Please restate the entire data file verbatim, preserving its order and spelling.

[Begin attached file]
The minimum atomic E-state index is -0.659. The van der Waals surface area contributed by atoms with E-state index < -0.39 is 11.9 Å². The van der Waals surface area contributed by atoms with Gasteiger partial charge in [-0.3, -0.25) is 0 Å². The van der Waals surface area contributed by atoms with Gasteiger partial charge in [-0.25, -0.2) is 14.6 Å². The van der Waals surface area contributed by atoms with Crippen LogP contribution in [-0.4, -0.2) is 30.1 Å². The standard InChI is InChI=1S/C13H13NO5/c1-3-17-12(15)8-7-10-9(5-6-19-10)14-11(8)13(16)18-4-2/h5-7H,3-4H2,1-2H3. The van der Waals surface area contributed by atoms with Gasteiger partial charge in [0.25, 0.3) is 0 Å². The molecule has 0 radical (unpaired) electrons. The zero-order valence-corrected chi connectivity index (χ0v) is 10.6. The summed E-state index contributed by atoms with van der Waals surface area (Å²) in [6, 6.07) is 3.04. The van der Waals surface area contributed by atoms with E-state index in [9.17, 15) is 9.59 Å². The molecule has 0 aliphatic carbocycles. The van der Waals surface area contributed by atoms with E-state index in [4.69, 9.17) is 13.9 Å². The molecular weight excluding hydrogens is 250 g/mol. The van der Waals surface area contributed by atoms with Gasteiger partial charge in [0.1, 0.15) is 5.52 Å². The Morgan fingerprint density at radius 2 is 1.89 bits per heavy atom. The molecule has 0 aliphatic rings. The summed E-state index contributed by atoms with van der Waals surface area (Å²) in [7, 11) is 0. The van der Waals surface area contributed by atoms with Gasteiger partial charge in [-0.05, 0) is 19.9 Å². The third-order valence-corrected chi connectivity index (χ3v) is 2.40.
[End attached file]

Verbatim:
The minimum atomic E-state index is -0.659. The van der Waals surface area contributed by atoms with E-state index < -0.39 is 11.9 Å². The van der Waals surface area contributed by atoms with Gasteiger partial charge in [-0.3, -0.25) is 0 Å². The van der Waals surface area contributed by atoms with Gasteiger partial charge in [-0.25, -0.2) is 14.6 Å². The van der Waals surface area contributed by atoms with Crippen LogP contribution in [-0.4, -0.2) is 30.1 Å². The standard InChI is InChI=1S/C13H13NO5/c1-3-17-12(15)8-7-10-9(5-6-19-10)14-11(8)13(16)18-4-2/h5-7H,3-4H2,1-2H3. The van der Waals surface area contributed by atoms with Gasteiger partial charge in [0.25, 0.3) is 0 Å². The molecule has 0 radical (unpaired) electrons. The zero-order valence-corrected chi connectivity index (χ0v) is 10.6. The summed E-state index contributed by atoms with van der Waals surface area (Å²) in [6, 6.07) is 3.04. The van der Waals surface area contributed by atoms with E-state index in [9.17, 15) is 9.59 Å². The molecule has 0 aliphatic carbocycles. The van der Waals surface area contributed by atoms with E-state index in [4.69, 9.17) is 13.9 Å². The molecular weight excluding hydrogens is 250 g/mol. The van der Waals surface area contributed by atoms with Gasteiger partial charge in [0.1, 0.15) is 5.52 Å². The Morgan fingerprint density at radius 2 is 1.89 bits per heavy atom. The molecule has 0 aliphatic rings. The summed E-state index contributed by atoms with van der Waals surface area (Å²) in [7, 11) is 0. The van der Waals surface area contributed by atoms with Gasteiger partial charge in [-0.05, 0) is 19.9 Å². The third-order valence-corrected chi connectivity index (χ3v) is 2.40.